by Kevin Allman
Chittum paints a picture of a newsroom where "coverage looks thin at times," "incomplete versions of stories have ended up in the paper" and "some staffers say, the quality of the report is deteriorating." Much of this is attributed to unnamed sources at the T-P, as well as those who have left. Chittum's basic thesis is spelled out early:
Ten months later, a battle still rages for the soul of the Times-Picayune, and over the meaning of what happened. Much of the media coverage of the changes in New Orleans, while critical of Advance and the paper’s leaders, has focused on the decision to cut publication to three days a week and, to a lesser extent, on the layoffs, which were devastating even by today’s standards. Those are, of course, important storylines.
Less examined: the radical change in how journalism is done at the 176-year-old Times-Picayune and what that means for the future of news coverage. And even less examined are the strange finances of the move, which help explain what to many appears inexplicable, from either a journalistic or a business point of view.
Advance argues that it is taking a difficult but bold step into a digital future, in New Orleans and across the country. But its actions make more sense with a close look at the numbers, which suggest something other than its claim of “securing a vital future for our local journalism.”
Editor Jim Amoss, who does not come off well in the tale, has already responded in the comments section of the story:
It's a shame that Ryan Chittum refused our invitation earlier this year to visit our newsroom before writing a piece filled with bad assumptions, inaccuracies and preconceived notions. If he had, he would have seen firsthand an extraordinarily talented team of journalists working to produce an excellent newspaper and digital report. He would have heard the unmistakable hum of a news operation in top form — reporting, editing, collaborating on a range of work from brief dispatches to ambitious enterprise pieces. He might have caught the excitement that comes from engaging with your readers and allowing your work to be shaped by their reactions and suggestions. He would have been hard-pressed to ignore the storytelling energy in the room and our use of the many tools to express it.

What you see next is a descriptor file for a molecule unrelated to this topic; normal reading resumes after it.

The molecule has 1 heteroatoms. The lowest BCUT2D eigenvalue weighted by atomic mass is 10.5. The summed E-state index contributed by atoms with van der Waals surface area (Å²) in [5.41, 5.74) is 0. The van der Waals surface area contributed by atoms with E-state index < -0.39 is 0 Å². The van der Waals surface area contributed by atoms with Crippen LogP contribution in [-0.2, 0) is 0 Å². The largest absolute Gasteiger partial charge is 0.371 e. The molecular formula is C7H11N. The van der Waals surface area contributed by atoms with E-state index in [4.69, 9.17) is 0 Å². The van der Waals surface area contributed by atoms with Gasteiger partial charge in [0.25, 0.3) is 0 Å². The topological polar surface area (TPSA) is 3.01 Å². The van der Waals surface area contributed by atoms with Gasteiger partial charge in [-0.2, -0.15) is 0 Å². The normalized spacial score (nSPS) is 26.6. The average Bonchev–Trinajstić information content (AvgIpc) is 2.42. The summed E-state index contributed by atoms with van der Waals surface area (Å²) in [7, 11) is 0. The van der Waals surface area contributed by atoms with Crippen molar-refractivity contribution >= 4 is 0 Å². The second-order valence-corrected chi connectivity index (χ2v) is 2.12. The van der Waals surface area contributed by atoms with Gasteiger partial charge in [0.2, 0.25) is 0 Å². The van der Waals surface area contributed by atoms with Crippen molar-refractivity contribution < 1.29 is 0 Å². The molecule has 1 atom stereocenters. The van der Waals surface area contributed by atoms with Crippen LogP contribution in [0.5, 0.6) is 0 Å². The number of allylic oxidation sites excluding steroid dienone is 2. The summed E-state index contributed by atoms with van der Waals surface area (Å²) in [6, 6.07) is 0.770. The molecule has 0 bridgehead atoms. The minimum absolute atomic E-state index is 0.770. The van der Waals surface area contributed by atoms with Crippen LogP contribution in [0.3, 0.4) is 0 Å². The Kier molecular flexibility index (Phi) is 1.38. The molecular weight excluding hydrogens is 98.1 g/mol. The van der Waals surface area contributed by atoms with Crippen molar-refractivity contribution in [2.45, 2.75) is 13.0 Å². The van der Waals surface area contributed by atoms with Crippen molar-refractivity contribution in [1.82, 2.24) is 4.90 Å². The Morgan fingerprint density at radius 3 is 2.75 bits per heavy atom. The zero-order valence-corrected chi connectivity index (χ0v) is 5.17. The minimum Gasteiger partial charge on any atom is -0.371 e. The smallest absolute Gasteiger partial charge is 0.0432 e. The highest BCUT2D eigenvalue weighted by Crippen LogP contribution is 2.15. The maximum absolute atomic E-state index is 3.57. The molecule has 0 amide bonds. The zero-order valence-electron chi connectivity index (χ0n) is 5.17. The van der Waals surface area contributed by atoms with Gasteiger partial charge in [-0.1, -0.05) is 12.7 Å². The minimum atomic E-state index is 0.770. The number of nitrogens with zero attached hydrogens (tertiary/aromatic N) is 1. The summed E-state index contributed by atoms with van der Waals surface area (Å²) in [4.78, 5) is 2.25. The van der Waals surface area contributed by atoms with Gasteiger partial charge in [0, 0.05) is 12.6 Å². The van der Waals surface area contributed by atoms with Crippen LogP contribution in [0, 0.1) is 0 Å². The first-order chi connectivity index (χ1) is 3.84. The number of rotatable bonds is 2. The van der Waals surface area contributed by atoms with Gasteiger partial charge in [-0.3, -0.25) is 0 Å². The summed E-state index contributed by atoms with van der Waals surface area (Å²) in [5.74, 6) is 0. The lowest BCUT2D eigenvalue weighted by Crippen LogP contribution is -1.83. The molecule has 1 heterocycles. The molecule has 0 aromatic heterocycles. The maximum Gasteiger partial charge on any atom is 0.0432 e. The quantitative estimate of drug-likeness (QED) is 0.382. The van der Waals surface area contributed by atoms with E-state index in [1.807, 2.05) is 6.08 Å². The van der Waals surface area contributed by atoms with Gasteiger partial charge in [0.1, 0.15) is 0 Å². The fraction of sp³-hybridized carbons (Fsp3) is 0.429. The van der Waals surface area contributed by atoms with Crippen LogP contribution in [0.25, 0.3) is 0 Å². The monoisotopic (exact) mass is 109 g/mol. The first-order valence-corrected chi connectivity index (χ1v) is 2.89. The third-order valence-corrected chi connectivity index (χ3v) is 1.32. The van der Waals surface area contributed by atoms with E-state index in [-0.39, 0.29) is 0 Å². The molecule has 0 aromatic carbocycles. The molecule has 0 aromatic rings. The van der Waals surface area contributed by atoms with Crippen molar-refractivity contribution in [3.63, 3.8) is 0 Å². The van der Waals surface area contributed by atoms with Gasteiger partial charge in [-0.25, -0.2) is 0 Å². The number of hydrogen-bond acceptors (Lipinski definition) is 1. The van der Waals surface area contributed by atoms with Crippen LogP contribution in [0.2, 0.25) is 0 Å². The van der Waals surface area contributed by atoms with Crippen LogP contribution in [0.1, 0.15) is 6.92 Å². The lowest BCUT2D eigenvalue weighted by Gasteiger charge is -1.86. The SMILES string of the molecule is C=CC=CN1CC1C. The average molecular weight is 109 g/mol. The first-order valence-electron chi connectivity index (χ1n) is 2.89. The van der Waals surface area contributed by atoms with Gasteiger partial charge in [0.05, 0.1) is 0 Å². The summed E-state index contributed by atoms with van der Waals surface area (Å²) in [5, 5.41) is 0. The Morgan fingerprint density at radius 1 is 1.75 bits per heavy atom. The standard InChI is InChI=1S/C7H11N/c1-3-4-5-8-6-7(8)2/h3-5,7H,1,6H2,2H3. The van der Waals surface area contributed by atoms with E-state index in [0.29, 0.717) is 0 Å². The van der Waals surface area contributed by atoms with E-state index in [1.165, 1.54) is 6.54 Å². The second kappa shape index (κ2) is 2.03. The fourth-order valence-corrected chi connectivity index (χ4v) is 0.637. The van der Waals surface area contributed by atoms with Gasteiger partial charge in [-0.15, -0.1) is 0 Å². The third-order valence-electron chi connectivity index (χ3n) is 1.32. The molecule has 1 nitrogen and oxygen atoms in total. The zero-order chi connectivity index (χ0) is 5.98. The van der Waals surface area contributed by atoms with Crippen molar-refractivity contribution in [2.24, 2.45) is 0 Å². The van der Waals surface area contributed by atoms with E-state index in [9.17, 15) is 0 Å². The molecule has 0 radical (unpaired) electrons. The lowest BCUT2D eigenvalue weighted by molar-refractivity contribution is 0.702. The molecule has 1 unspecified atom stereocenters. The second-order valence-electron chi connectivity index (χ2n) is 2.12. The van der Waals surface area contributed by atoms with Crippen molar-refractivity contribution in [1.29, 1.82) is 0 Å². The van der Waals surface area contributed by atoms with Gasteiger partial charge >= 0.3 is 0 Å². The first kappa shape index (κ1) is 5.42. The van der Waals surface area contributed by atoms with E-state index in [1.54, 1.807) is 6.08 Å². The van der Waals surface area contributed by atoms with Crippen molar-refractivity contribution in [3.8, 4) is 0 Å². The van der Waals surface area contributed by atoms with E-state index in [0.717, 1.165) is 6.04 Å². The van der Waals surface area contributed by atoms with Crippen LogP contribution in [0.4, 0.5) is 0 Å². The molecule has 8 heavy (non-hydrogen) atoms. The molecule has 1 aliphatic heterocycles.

But in a conversation with Gambit this morning, Chittum — who lives in Seattle — says he tried to meet with the paper's top executives while he was in New Orleans researching the story, and that his calls and emails went unreturned until "seven weeks later," when he was submitting the finished piece to his editors at CJR. At that point, Chittum says, he was put on a conference call with Amoss, "director of metro content" Mark Lorando, and other executives with the NOLA Media Group, who invited him in to the office for a meeting. With a deadline a few days away, Chittum said, "I asked CJR if they'd fly me back to New Orleans," and the company declined to do so. (After talking with Gambit, Chittum went on Twitter to characterize Amoss' claim with the hashtags #chutzpah and #baloney.)
If true, it seems that Amoss is splitting some pretty thin semantic hairs here; Chittum admits he "refused our invitation earlier this year," but not the year before — he was in New Orleans in December 2012.
As for "bad assumptions, inaccuracies and preconceived notions," Gambit emailed Amoss and asked him to elaborate specifically as to what Chittum got wrong. If that email is returned, we'll update this post. And Chittum hasn't had his last word; he will be posting "web extras" next week of details that didn't make the original story.
"There's a lot of material," Chittum said.